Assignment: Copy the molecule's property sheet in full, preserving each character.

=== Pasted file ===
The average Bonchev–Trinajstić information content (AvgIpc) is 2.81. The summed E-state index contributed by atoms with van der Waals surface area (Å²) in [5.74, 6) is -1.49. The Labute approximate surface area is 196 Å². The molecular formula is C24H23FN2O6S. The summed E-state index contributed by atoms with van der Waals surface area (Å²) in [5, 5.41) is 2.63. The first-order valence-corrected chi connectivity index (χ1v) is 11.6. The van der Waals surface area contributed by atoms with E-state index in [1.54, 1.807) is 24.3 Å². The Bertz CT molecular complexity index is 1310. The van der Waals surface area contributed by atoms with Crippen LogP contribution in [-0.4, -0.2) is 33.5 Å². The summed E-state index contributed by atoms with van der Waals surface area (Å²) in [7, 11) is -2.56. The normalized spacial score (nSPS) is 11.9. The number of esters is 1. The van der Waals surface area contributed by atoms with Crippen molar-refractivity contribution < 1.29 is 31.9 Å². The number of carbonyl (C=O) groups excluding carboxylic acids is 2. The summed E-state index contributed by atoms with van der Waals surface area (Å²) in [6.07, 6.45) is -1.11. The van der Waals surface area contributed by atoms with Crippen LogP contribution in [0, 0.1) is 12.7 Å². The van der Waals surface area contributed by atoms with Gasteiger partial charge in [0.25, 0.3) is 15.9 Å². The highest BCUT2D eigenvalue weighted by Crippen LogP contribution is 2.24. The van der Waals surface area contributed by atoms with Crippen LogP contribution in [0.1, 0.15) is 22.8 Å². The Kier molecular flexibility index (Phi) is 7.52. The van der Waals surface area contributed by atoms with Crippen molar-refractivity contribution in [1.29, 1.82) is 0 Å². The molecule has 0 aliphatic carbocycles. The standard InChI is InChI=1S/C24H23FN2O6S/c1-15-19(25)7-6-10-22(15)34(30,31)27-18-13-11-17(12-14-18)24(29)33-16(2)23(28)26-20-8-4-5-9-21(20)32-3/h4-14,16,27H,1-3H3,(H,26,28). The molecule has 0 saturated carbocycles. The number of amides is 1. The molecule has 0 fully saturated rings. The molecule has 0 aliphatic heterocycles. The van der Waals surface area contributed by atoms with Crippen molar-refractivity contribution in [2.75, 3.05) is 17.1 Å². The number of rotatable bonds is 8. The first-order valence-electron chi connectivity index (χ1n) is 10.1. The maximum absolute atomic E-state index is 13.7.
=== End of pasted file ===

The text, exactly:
The average Bonchev–Trinajstić information content (AvgIpc) is 2.81. The summed E-state index contributed by atoms with van der Waals surface area (Å²) in [5.74, 6) is -1.49. The Labute approximate surface area is 196 Å². The molecular formula is C24H23FN2O6S. The summed E-state index contributed by atoms with van der Waals surface area (Å²) in [5, 5.41) is 2.63. The first-order valence-corrected chi connectivity index (χ1v) is 11.6. The van der Waals surface area contributed by atoms with E-state index in [1.54, 1.807) is 24.3 Å². The Bertz CT molecular complexity index is 1310. The van der Waals surface area contributed by atoms with Crippen LogP contribution in [-0.4, -0.2) is 33.5 Å². The summed E-state index contributed by atoms with van der Waals surface area (Å²) in [7, 11) is -2.56. The normalized spacial score (nSPS) is 11.9. The number of esters is 1. The van der Waals surface area contributed by atoms with Crippen molar-refractivity contribution < 1.29 is 31.9 Å². The number of carbonyl (C=O) groups excluding carboxylic acids is 2. The summed E-state index contributed by atoms with van der Waals surface area (Å²) in [6.07, 6.45) is -1.11. The van der Waals surface area contributed by atoms with Crippen LogP contribution in [0, 0.1) is 12.7 Å². The van der Waals surface area contributed by atoms with Gasteiger partial charge in [0.25, 0.3) is 15.9 Å². The highest BCUT2D eigenvalue weighted by Crippen LogP contribution is 2.24. The van der Waals surface area contributed by atoms with Crippen LogP contribution in [0.1, 0.15) is 22.8 Å². The Kier molecular flexibility index (Phi) is 7.52. The van der Waals surface area contributed by atoms with Crippen molar-refractivity contribution in [1.29, 1.82) is 0 Å². The molecule has 0 aliphatic carbocycles. The standard InChI is InChI=1S/C24H23FN2O6S/c1-15-19(25)7-6-10-22(15)34(30,31)27-18-13-11-17(12-14-18)24(29)33-16(2)23(28)26-20-8-4-5-9-21(20)32-3/h4-14,16,27H,1-3H3,(H,26,28). The molecule has 0 saturated carbocycles. The number of amides is 1. The molecule has 0 fully saturated rings. The molecule has 0 aliphatic heterocycles. The van der Waals surface area contributed by atoms with Crippen molar-refractivity contribution in [2.75, 3.05) is 17.1 Å². The number of rotatable bonds is 8. The first-order valence-electron chi connectivity index (χ1n) is 10.1. The maximum absolute atomic E-state index is 13.7.